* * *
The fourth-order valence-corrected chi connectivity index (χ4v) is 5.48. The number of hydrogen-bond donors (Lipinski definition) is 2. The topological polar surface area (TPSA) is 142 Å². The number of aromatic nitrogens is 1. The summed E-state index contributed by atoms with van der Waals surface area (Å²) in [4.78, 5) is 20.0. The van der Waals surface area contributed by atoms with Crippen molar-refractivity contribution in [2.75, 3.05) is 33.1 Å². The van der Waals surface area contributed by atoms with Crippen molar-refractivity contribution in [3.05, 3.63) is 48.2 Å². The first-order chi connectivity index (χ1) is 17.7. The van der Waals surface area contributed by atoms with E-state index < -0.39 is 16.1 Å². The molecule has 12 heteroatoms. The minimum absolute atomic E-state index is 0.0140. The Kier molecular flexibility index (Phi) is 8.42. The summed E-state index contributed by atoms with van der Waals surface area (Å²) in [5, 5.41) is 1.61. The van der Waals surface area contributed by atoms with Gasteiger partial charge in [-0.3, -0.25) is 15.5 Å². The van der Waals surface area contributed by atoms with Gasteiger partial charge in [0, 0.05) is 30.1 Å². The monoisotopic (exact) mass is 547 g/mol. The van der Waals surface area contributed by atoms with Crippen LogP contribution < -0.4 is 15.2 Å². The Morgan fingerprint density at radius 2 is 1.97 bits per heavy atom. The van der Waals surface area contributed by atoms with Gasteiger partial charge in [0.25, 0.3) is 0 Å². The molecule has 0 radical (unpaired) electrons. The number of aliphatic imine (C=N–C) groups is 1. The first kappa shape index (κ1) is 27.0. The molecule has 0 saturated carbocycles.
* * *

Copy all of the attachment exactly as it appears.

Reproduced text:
The fourth-order valence-corrected chi connectivity index (χ4v) is 5.48. The number of hydrogen-bond donors (Lipinski definition) is 2. The topological polar surface area (TPSA) is 142 Å². The number of aromatic nitrogens is 1. The summed E-state index contributed by atoms with van der Waals surface area (Å²) in [4.78, 5) is 20.0. The van der Waals surface area contributed by atoms with Crippen molar-refractivity contribution in [2.75, 3.05) is 33.1 Å². The van der Waals surface area contributed by atoms with Crippen molar-refractivity contribution in [3.05, 3.63) is 48.2 Å². The first-order chi connectivity index (χ1) is 17.7. The van der Waals surface area contributed by atoms with E-state index < -0.39 is 16.1 Å². The molecule has 12 heteroatoms. The minimum absolute atomic E-state index is 0.0140. The Kier molecular flexibility index (Phi) is 8.42. The summed E-state index contributed by atoms with van der Waals surface area (Å²) in [5, 5.41) is 1.61. The van der Waals surface area contributed by atoms with Gasteiger partial charge in [-0.3, -0.25) is 15.5 Å². The van der Waals surface area contributed by atoms with Gasteiger partial charge in [0, 0.05) is 30.1 Å². The monoisotopic (exact) mass is 547 g/mol. The van der Waals surface area contributed by atoms with Crippen LogP contribution < -0.4 is 15.2 Å². The Morgan fingerprint density at radius 2 is 1.97 bits per heavy atom. The van der Waals surface area contributed by atoms with Gasteiger partial charge in [0.25, 0.3) is 0 Å². The molecule has 0 radical (unpaired) electrons. The number of aliphatic imine (C=N–C) groups is 1. The first kappa shape index (κ1) is 27.0. The molecule has 0 saturated carbocycles.